This article was added by the user . TheWorldNews is not responsible for the content of the platform.

US official: Sub-Saharan Africa's food security hit hardest by Russian war

A senior US official said Friday that sub-Saharan Africa was the hardest-hit region due to disruptions to the global food supply caused by Russia's invasion of Ukraine.

"Worldwide food prices are up 23% from his year ago, but sub-Saharan Africa, where food consumes 40% of household budgets, is hit hardest." Ambassador Linda Thomas Greenfield told an audience at the university. Accra Ghana. “Regardless of how you feel about Russia, we all have a strong common interest in mitigating the impact of war with Ukraine on food security.”

Thomas Greenfield, the United States Special Envoy to the United Nations and member of President Joe Biden's Cabinet, is embarking on a four-day tour of Africa this week, with stops in Uganda, Ghana and Cape Verde. He focuses on the impact of food insecurity on the continent.

She has been working with her all over the world, in part due to her COVID-19 pandemic, before Russia invaded Ukraine, the world's leading grain and vegetable oil producer. He stressed that more than 190 million people were food insecure.

"Well, since Russia's one-sided war, full-scale invasion of Ukraine, we estimate that number could increase to her 230 million." She said Thomas-Greenfield. “That means more than 40 million people have become food insecure since [Vladimir] Putin chose to invade a neighboring country and steal its land. That is more than the entire population of Ghana.

While in Accra, she announced more than $127 million in new humanitarian aid for Africa, with a focus on refugees and displaced persons.

Enhanced Diplomacy

USAID Administrator Samantha Power is interviewed by the Associated Press, at USAID Headquarters in Washington, Aug. 4, 2022.
USAID administrator Samantha Power is interviewed by the Associated Press at her USAID headquarters in Washington, Aug. 4, 2022.

Thomas Greenfield is not alone. US officials visiting the area. USAID Director Samantha Power was in the Horn of Africa recently, and Secretary of State Anthony Brinken headed to South Africa, Rwanda and the Democratic Republic of the Congo starting Sunday.

Since starting the war with Ukraine, Russia has stepped up its own efforts to strengthen ties with the continent. did.

Many African governments, feeling conflicted between the superpowers, have tried to remain neutral. Shortly after the February 24 invasion of Moscow, the UN General Assembly called on Russia to end its military campaign. Only one African state of Eritrea voted against the resolution, while nearly half of the remaining 54 states abstained or did not vote.

"There are also voices saying that Africans do not want to be pressured to take sides or take a particular position," the US ambassador acknowledged. "I understand that. None of us want a repeat of the Cold War, and Africans have the right to determine foreign policy positions, free from pressure, manipulation and threats."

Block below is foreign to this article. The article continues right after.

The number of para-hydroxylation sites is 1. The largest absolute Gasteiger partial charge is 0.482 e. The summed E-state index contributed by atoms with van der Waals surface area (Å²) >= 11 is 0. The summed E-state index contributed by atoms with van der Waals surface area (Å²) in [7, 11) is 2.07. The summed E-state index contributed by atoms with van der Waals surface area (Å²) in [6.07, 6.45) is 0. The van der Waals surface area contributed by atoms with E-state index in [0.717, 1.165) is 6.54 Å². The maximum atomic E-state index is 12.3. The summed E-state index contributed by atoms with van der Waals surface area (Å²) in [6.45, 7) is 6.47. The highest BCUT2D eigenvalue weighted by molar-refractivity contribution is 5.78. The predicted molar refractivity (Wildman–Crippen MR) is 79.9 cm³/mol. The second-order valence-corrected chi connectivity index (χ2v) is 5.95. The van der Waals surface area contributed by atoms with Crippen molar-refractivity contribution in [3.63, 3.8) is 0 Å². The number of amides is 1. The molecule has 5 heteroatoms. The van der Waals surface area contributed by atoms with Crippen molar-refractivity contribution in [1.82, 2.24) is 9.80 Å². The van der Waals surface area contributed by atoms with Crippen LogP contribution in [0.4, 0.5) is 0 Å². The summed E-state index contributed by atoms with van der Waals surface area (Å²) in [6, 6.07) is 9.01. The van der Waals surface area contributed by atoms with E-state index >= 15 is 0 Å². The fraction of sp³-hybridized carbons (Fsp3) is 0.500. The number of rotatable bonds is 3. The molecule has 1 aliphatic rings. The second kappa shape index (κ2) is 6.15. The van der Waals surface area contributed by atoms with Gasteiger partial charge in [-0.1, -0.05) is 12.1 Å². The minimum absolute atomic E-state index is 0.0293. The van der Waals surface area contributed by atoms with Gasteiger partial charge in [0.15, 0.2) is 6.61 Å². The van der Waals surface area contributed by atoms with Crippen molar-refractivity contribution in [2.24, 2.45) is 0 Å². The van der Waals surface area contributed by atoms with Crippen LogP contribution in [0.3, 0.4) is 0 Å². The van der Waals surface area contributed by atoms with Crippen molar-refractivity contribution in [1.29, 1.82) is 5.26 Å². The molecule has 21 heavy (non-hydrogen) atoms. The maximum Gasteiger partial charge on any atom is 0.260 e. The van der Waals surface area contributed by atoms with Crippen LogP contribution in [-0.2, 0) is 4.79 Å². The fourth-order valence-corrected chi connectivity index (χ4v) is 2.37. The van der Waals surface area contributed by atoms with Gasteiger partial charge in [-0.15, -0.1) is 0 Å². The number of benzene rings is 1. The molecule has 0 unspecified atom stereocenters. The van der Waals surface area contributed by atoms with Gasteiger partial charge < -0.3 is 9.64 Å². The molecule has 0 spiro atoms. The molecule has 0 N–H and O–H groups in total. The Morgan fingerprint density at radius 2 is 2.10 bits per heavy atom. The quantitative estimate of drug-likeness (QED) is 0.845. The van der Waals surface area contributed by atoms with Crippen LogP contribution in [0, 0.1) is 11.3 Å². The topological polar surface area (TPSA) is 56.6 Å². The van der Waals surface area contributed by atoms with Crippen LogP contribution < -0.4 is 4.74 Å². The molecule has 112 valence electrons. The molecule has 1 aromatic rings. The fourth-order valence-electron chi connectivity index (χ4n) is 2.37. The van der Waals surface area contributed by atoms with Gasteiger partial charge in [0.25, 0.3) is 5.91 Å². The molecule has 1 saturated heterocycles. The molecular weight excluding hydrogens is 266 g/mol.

FILE - Russian Foreign Minister Sergey Lavrov, left, and Ethiopia's Deputy Prime Minister and Minister of Foreign Affairs Demeke Mekonnen Hassen attend a joint news conference after their talks, in Addis Ababa, Ethiopia, July 27, 2022. (Russian Foreign Ministry Press Service via AP)
File - Russian Foreign Minister Sergei Lavrov, left, Ethiopian deputy Prime Minister Demeke Mekonen Hassen and Minister for Foreign Affairs attend a joint press conference after meeting in Addis Ababa, Ethiopia, July 27, 2022. (Russian Ministry of Foreign Affairs press service via AP)

She criticized Russia's misinformation, particularly the Kremlin's ability to sell its food and fertilizer exports to the United States and other Western countries.

"Again, US sanctions do not apply to food or fertilizer exports," she said. rice field.

Thomas-Greenfield said Moscow had blocked its exports, imposed quotas on nitrogen and compound fertilizers, and imposed tariffs on grain exports. She also described how the Russian military set out to sabotage and destroy the Ukrainian agricultural sector by mining farmland, destroying equipment and bombing grain silos. , this is hurting Africa," she said. "Russia and Ukraine supply more than 40 percent of Africa's wheat supply." Moscow will get help to alleviate the concerns global insurers and shippers have to deal with, while starting to go through the Russian exports when faced with sanctions in banking and other sectors. Wheat prices have already started to fall, two weeks after the deal was signed in Istanbul.

Thomas-Greenfield advocates for Ghana and other African nations to explore the potential of being self-sufficient and more insulated from global shocks, while at the same time feeding the world market. urged to improve Part of the aid package she announced includes her $2.5 million to help Ghana improve fertilizer production and imports for farmers.

"Now is the time to feed the future and turn Ghana and other African nations into your own breadbasket," she urged. Sex is infinite, and there is no moment to lose."